and therapy of socially pathological phenomena in children and youth and counselling
in this area, not only as out-patients but also in the form of boarding schools.
With effect from 1 April 1998 counselling services were provided at schools and
educational facilities according to the methodical letter of the Ministry of Education,
Youth and Sports Ref. No. 13409/98-24.
Since 9 February 2005 Regulation No. 72 / 2005 Sb. on Providing Counselling in
Schools and Educational Counselling Facilities applies for school advisory centres.
At the present time psychologists working in counselling centres apply both the
psychometric and clinical-psychological (casuistic) approach according to their disposition
and to a various extent.
In our opinion the main method when drawing up the psychological case diagnosis
should be the casuistic method. In concrete single events the advisory method could
prevail. Along with casuistic methods and consultations all the counselling facilities
should have at their disposal a number of other techniques, including laboratory aids.
If the consultation is to be effective and of practical importance it must fulfi l a number
of necessary assumptions: in the fi rst place it assumes somebody who really wants the advice;
assumes that he is able to comprehend the advice correctly and shows efforts and skills to implement
it and, fi nally, assumes that he will be able to implement the advice consistently.
Psychologists working in the area of school counselling, apart from psychology, must
be familiar with pedagogic and the respective school, the same as psychologists in health
service must have orientation information about medical science and the health facility.
From February 2005 the pedagogical-psychological counselling centres work in
accordance with Regulation No. 72/2005 Sb. on providing counselling in schools and
educational facilities.
The critic of the mainstream of classical and traditional psychology, the English
philosopher and socially constructionist psychologist Rom Harré, can be ranked among
contemporary post-modern psychologists important for counselling; in 1972 together
with P. F. Secord he published the book "The explanation of social behaviour" and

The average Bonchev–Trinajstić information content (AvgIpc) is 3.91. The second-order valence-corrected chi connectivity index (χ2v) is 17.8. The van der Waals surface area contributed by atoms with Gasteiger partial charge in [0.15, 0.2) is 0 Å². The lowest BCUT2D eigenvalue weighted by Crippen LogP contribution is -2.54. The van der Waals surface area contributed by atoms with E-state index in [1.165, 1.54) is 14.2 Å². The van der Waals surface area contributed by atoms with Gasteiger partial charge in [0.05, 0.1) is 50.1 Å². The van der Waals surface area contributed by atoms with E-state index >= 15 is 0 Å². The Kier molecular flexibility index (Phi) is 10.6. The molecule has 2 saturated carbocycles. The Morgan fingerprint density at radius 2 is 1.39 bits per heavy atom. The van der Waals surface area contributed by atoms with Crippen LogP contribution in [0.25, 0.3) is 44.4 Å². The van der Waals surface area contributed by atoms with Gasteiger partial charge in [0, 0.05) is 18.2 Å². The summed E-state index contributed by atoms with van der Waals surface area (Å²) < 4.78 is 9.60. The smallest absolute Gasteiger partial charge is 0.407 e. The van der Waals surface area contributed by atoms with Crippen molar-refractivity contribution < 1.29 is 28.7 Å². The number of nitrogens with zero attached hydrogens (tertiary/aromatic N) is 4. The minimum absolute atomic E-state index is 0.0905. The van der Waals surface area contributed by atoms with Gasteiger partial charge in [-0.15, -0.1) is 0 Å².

since then a number of publications where he attempts to propose a completely new,
so-called ethogenic psychology or ethogenetics which links up for instance with microsociology
exploring microstructures, e.g. the family, school class, working group,
team, clan, ethno-methodological school of Harold Garfi nkel (born 1917), dramaturgical
interactionism of the Canadian sociologist Erving Goffman (1922-1982) who used
theatrological terms and analogues between the psychosocial life and theory to explain
social interactions, and the theory of bipolar personal constructs of the American psychologist
George Alexander Kelly (1905-1967) who pointed out the subjective, individual
and specifi c perception, imagination, thinking and feeling of the individual persons
whose content of even common personal concepts (terms, constructs) and their contrasts
often differ from the content of these concepts and their contrasts in other people.
Particularly R. Harré criticised these departures of psychology: a mechanistic model of
man, a "Hume" concept of causality and positivistic methodology.
We recommend that counsellors respect his anthropomorphous model of man
who approaches the individual as an autonomous human being (and not as a machine,
mechanism or computer, or as a non-human living organism) which lives in a certain
not always socially just economic, sociological and political system. Post-modern psychologists
(for instance Erica Burmanová (1997) were also exceedingly interested in
emancipation of men and women and they had the impression that traditional psychology
was too patriarchal (androcentristic) and dehumanised. It also means that psychology
should be socially more useful and increase the personal potentials of the individuals
in the given social and cultural context and if necessary to contribute also to social
and economic changes and political systems.
Traditional psychology is criticised for giving preference to positivistic and
quantitative natural-scientifi c methods, for an allegedly poor respect to the diverse cultural
and social contexts of the groups and communities, to the standard of social and
political justice, for not stressing enough the efforts for social usefulness and possible
a change in social systems.
Post-modern psychologists recommend diversion from the traditional quantitative-
oriented cognitive methods of psychology and tendency towards the new, qualitative
view of the social life of people and to the exploitation of the method of discursive
analysis (description and explanation of the concrete social behaviour, conduct, state of
matters and phenomena) and semiological use of narratives (stories, accounts), to intensive
exploration of natural social interactions, everyday conversations at workplaces
and in families. They have a more positive relationship to the hitherto practical psychology
than to theoretical psychology.
The conception of team, complex and biodromal development of counselling leads
to a positive self-concept and self development, awareness of one's limitations and possibilities,
formation of abilities, use of personal capacities and experience, fi nding the correct
lifestyle, social contacts, system of desirable personal values in all stages of life.
It seems that the area of professions whose psychic and somatic demands can be
mastered by every person of average health provided he/she is interested in the profession
is expanding ( Zbyněk Bureš, 1982). Education to the majority of such professions will be
conducted particularly by schools.
Special psychological diagnosis and special psychological counselling will be of
paramount importance only for some groups out of the total population of young people.